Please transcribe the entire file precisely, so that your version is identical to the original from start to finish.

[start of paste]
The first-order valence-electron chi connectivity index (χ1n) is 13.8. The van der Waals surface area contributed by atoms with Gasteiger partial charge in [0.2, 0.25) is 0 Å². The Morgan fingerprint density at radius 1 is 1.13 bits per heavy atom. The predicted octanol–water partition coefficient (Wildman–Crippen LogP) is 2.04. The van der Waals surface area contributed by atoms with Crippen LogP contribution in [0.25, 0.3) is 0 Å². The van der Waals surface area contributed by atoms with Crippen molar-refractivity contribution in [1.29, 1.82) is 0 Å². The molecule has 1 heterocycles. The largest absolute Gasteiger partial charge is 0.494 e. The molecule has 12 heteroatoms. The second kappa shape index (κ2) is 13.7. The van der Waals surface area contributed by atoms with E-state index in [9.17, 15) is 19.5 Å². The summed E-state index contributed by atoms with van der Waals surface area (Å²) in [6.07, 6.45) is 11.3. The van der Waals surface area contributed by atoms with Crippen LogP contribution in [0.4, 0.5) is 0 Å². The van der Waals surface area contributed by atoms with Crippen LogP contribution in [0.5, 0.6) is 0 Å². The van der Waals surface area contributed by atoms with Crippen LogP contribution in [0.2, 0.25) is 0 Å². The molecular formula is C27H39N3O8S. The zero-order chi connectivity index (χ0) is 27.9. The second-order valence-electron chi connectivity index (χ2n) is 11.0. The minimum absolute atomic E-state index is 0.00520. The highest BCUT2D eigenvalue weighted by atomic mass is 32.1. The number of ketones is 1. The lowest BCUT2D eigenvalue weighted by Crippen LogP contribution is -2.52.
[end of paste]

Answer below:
The first-order valence-electron chi connectivity index (χ1n) is 13.8. The van der Waals surface area contributed by atoms with Gasteiger partial charge in [0.2, 0.25) is 0 Å². The Morgan fingerprint density at radius 1 is 1.13 bits per heavy atom. The predicted octanol–water partition coefficient (Wildman–Crippen LogP) is 2.04. The van der Waals surface area contributed by atoms with Crippen LogP contribution in [0.25, 0.3) is 0 Å². The van der Waals surface area contributed by atoms with Crippen molar-refractivity contribution in [1.29, 1.82) is 0 Å². The molecule has 1 heterocycles. The largest absolute Gasteiger partial charge is 0.494 e. The molecule has 12 heteroatoms. The second kappa shape index (κ2) is 13.7. The van der Waals surface area contributed by atoms with E-state index in [9.17, 15) is 19.5 Å². The summed E-state index contributed by atoms with van der Waals surface area (Å²) in [6.07, 6.45) is 11.3. The van der Waals surface area contributed by atoms with Crippen LogP contribution in [0.4, 0.5) is 0 Å². The van der Waals surface area contributed by atoms with Crippen LogP contribution in [0.5, 0.6) is 0 Å². The van der Waals surface area contributed by atoms with Crippen LogP contribution in [0.2, 0.25) is 0 Å². The molecular formula is C27H39N3O8S. The zero-order chi connectivity index (χ0) is 27.9. The second-order valence-electron chi connectivity index (χ2n) is 11.0. The minimum absolute atomic E-state index is 0.00520. The highest BCUT2D eigenvalue weighted by atomic mass is 32.1. The number of ketones is 1. The lowest BCUT2D eigenvalue weighted by Crippen LogP contribution is -2.52.